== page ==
Last month, US real estate investment trusts fell the most in 19 months after the Federal Reserve said it could begin scaling back bond purchases later this year. The Fed’s announcement pushed up the yield on risk free treasuries driving investors away from REITs. TheBloomberg REITindex fell 3% during April, taking its total loss since May to 12%.
This decline has signaled an end to the REIT boom that has been underway during the past two years as investors search for yield. That said, this decline has also highlighted opportunities in the market as some REITs now appear to be cheap and trading below the value of assets on their books. Furthermore, with property prices surging REIT portfolios could be in for a re-rating, driving asset values higher, widening the valuation gap.
What’s on offer?
The first REIT that stands out is Chambers Street Properties (NYSE:CSG). The company came to the market at the worst possible time, just before the sector began to decline in May. Chambers Street Properties (NYSE:CSG) invests in office properties, multifamily residential properties and industrial units, which give the REIT a well-diversified asset base.
A quick overview shows that the company is trading at a PE ratio of 6, falling to 3.7 next year, a PB ratio of 0.6 and offers investors a dividend yield of 5.5%.
A quick glance at Chambers Street Properties (NYSE:CSG)’s balance sheet, reveals that the company has been making a loss for the past five years. However, the reason for this loss is the high amount of depreciation and amortization charges that the company is taking on its assets.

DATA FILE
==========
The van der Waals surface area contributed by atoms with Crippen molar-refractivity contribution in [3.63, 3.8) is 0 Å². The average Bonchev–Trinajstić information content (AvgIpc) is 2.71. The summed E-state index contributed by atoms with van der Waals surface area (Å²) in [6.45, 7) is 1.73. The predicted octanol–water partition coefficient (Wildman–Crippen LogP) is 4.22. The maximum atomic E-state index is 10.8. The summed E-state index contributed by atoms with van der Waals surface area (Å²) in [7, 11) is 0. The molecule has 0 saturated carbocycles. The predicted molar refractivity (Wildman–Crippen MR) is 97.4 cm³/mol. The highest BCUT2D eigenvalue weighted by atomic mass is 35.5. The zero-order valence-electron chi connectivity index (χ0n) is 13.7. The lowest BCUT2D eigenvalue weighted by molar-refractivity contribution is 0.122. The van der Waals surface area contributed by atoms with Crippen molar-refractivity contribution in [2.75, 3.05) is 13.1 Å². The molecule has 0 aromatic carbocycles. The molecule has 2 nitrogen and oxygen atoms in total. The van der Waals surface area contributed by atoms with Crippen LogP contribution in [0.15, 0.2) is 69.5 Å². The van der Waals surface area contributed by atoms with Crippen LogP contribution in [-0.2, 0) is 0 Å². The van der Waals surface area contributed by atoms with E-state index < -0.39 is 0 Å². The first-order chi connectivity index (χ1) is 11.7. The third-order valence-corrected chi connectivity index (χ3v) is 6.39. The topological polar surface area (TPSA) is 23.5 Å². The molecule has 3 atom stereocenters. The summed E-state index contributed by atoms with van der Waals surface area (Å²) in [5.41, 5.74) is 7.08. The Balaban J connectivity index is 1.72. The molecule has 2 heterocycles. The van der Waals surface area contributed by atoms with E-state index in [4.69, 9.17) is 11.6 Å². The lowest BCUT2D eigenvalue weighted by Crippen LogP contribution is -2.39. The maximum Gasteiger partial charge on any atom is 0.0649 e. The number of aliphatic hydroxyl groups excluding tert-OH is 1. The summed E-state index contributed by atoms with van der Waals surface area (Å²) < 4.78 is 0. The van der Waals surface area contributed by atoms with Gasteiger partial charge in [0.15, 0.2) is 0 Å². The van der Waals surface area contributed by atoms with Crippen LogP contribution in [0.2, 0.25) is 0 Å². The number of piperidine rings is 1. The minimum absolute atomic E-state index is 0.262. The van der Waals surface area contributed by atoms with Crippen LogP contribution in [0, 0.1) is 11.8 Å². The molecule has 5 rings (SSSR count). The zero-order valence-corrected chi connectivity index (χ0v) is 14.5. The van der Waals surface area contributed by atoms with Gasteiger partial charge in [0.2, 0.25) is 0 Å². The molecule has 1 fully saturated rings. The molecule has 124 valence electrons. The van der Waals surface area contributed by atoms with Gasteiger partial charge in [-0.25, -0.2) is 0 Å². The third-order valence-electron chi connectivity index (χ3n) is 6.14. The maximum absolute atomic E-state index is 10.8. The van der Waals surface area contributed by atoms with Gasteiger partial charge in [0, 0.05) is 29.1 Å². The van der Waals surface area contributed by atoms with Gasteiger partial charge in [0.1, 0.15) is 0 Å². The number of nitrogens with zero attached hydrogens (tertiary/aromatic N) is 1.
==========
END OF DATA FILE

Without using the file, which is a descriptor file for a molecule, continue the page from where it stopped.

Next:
Indeed, on a cash flow basis, after such charges are stripped out, the company has increased its operating cash flow 130%, which easily covers dividend payments that have also grown inline, from $41 million in 2010 to $79 million in 2012.
Chambers Street Properties (NYSE:CSG) has a strong operating cash flow, is consistently raising its dividend and is trading at only 60% of its book cost. Overall, a solid investment with a good margin of safety.
Next up is CommonWealth REIT (NYSE:CWH), which has missed out on almost all of the REIT rally during the past few months. The company had an extremely bad four quarter last year due to one-off costs and this has weighed on the company.
Currently trading at a trailing P/E of 59, the company looks expensive but EPS are set to recover this year, rising back to $2.71, putting the company at a forward P/E of 8.6, hardly expensive at all when the company’s ten largest peers trade at forward P/E ratios closer to 30.